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Photo of tray of Malagash oysters from the Northumberand Strait

5 Seafoods That Make the Northumberland Strait Delicious

Nova Scotia’s Northumberland Strait is truly blessed with an amazing culinary bounty. From local produce to woodland forage to craft beer to heritage meats, there’s a lot about this place to make a gourmand excited. But we’re here for the seafood and so are you, so let’s get to it.

Whether you get your seafood straight from the wharf, from a dedicated fishmonger, or harvest it yourself (in a legal and sustainable way*), seafood is the most exciting thing on the menu.

And we realize that this list could have been doubled or even tripled, but we were bound to get full at some point, right?

Malagash Oysters from the Northumberland Strait

People who truly know and love oysters understand that oysters have a terroir of their own. The world-famous Malpeque oysters, for example, are crisp and mild. Oysters further down the Atlantic, such as those from Cape Cod, are quite robust.

For our money, though, it’s Malagash oysters that are the best. Anyone who knows Nova Scotia oysters knows Charles and Nancy Purdy of Malagash Oysters (which is ten minutes from Fox Harb’r). Their family have been raising oysters in Malagash for over 100 years. These oysters are plump, full, and slightly briny. Our founder Ron Joyce was such a huge fan of these oysters he would regularly have ten dozen shipped home with him after a trip to the resort.

We serve these oysters fresh on the half shell, but chef Shane Robilliard uses them in many other applications too. For example, bake them with pancetta and creamed spinach and top with breadcrumbs.

Of course, Nova Scotia has plenty of other types of oysters. Shan Daph, Macintosh, and Ruisseu are all worth seeking out.


Scallops are indeed found in the Northumberland Strait. And is there anything more beautiful that a well-seared scallop? Season with salt and pepper, deposit them in a clockwise motion in a hot oiled pan, then give ‘em a flip. That’s it. They taste buttery without actual butter, have a firm texture, and can be incredible with the smallest possible fuss.

Fun fact: scallops are one of the best examples a food with a high umami flavour.


It’s rock crab fishing in the Northumberland Strait; the more famous snow crabs are further and deeper in the Atlantic. Sweeter than lobster and more work too, eating crab is a fun event all in itself. And if you don’t want to spend an hour or two at the table cracking crab legs, you can always enjoy crab meat in ravioli, in crab cakes, in a salad, in spring rolls, stuffed in avocado, in dip, in tempura, or even on toast. It’s truly the most versatile of all seafood.


Quahogs are clams. Specifically, they are hard clams with a lighter, more delicate flavour than other clams. And they’re harder to find the further you get from the shore because they’re at their very best just a few hours after you dig them up. And you can dig them up all by yourself. Once you do, maybe you’d like them steamed, served in clam linguini, or even in a nice creamy chowder. Like this one.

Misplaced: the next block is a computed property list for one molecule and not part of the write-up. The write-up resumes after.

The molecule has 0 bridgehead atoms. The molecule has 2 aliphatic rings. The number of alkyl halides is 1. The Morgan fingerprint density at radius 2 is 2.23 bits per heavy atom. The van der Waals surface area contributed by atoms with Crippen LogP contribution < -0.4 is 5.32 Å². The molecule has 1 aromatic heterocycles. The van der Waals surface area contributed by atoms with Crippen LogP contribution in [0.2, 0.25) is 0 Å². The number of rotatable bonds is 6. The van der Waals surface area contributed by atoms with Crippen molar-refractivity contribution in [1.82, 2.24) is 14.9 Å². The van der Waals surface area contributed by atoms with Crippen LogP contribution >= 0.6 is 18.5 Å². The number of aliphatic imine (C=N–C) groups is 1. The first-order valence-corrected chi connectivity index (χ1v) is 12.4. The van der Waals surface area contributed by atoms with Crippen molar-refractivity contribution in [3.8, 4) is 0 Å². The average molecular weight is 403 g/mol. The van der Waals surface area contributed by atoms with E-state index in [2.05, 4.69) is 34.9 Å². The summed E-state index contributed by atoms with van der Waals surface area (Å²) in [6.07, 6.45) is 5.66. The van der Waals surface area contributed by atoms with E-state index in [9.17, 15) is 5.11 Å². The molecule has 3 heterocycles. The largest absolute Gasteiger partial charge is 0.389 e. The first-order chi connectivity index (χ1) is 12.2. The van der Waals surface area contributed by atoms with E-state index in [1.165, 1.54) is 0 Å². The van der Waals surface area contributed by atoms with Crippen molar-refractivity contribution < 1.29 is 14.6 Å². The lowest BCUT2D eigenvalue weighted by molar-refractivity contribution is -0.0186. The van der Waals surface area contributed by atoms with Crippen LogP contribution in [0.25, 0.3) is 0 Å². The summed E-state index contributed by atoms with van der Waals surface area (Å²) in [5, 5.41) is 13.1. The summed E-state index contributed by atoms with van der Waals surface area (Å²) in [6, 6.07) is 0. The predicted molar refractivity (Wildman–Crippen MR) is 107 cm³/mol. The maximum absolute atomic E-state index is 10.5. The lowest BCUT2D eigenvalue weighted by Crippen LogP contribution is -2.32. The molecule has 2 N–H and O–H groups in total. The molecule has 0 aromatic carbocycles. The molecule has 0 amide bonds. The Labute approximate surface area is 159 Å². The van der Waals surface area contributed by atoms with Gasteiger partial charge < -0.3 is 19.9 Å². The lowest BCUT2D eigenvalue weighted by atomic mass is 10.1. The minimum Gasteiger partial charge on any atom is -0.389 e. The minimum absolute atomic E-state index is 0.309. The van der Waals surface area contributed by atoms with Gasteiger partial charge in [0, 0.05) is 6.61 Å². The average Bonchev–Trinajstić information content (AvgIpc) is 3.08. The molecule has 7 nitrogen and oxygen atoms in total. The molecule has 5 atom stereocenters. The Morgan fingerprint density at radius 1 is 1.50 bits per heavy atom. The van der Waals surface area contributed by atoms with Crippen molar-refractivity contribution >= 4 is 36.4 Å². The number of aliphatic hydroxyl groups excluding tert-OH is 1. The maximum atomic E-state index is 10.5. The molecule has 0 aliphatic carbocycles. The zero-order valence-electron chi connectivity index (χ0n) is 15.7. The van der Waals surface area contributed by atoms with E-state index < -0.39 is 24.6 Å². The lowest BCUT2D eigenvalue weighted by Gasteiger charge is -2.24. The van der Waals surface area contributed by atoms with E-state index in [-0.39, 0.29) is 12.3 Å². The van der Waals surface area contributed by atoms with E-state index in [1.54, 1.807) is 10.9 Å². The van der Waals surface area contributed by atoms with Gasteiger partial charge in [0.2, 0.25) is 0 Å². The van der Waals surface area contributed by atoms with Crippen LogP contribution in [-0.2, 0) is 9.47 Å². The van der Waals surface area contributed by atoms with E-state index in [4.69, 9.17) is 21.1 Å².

Is lobster the king of all seafood? We’re sure that’s a lively debate (especially ‘round these parts), but let’s point out that lobster is synonymous with luxury, right up there with filet mignon and truffles. The flavour is clean, sweet, and light, and it comes with a texture that pops when you chow down on it. Lots people think it needs nothing more than butter and garlic, but lobster can be everything from complicated lobster thermidor to a rustic lobster roll to the richest possible poutine you’ll ever have.

During lobster season on the Northumberland Strait, lobsters are consumed in vast quantities and vary greatly in size. But chef Robilliard thinks that the 1.5 pound lobster is the perfect size, as it cooks quickly and maintains a perfect sweetness without becoming tough.

Bonus: Tidal Bay Wine

Yes, it’s not seafood. But Nova Scotia’s very own wine appellation produces some beautiful wines that compliment seafood oh-so-well. And we’d be remiss if we didn’t mention that, while it’s great with all kinds of foods or all by itself, our very own chef Robilliard points out that the Fox Harb’r edition of Tidal Bay is fantastic with scallops.

The key to pairing any food and wine is finding a perfect balance of both acid and fat. Seafood actually has quite a high level of fat content. On top of that, it’s often seared on an oiled pan or served with butter, which coats the inside of your mouth. This contributes to the rich feeling you get eating most seafood. The perfect pairing to that is a wine high in acid to cut through the richness, and our Tidal Bay is just perfect. Nova Scotian L’Acadie Blanc grape variety dominates and provides great structure and fantastic acid.

The menu at Fox Harb’r Resort’s Cape Cliff restaurant is packed with tastes from the Northumberland Strait like our Signature Seafood Chowder (with lobster, scallops, halibut and salmon), Seared Scallop & Chard Salad, Baked Malagash Oysters and Butter Poached 1.5 lb. lobster. You’ll want to stay for days just to try them all.

Some of the foods on this list, such as quahogs, can be harvested by recreational fishers provided they have the right license, follow local regulations, observe catch limits, and stick to the right seasons. Others, such as scallops, remain in the domain of professional fishing. If you wish to harvest seafood recreationally, be sure to consult Nova Scotia’s annual Angler’s Handbook.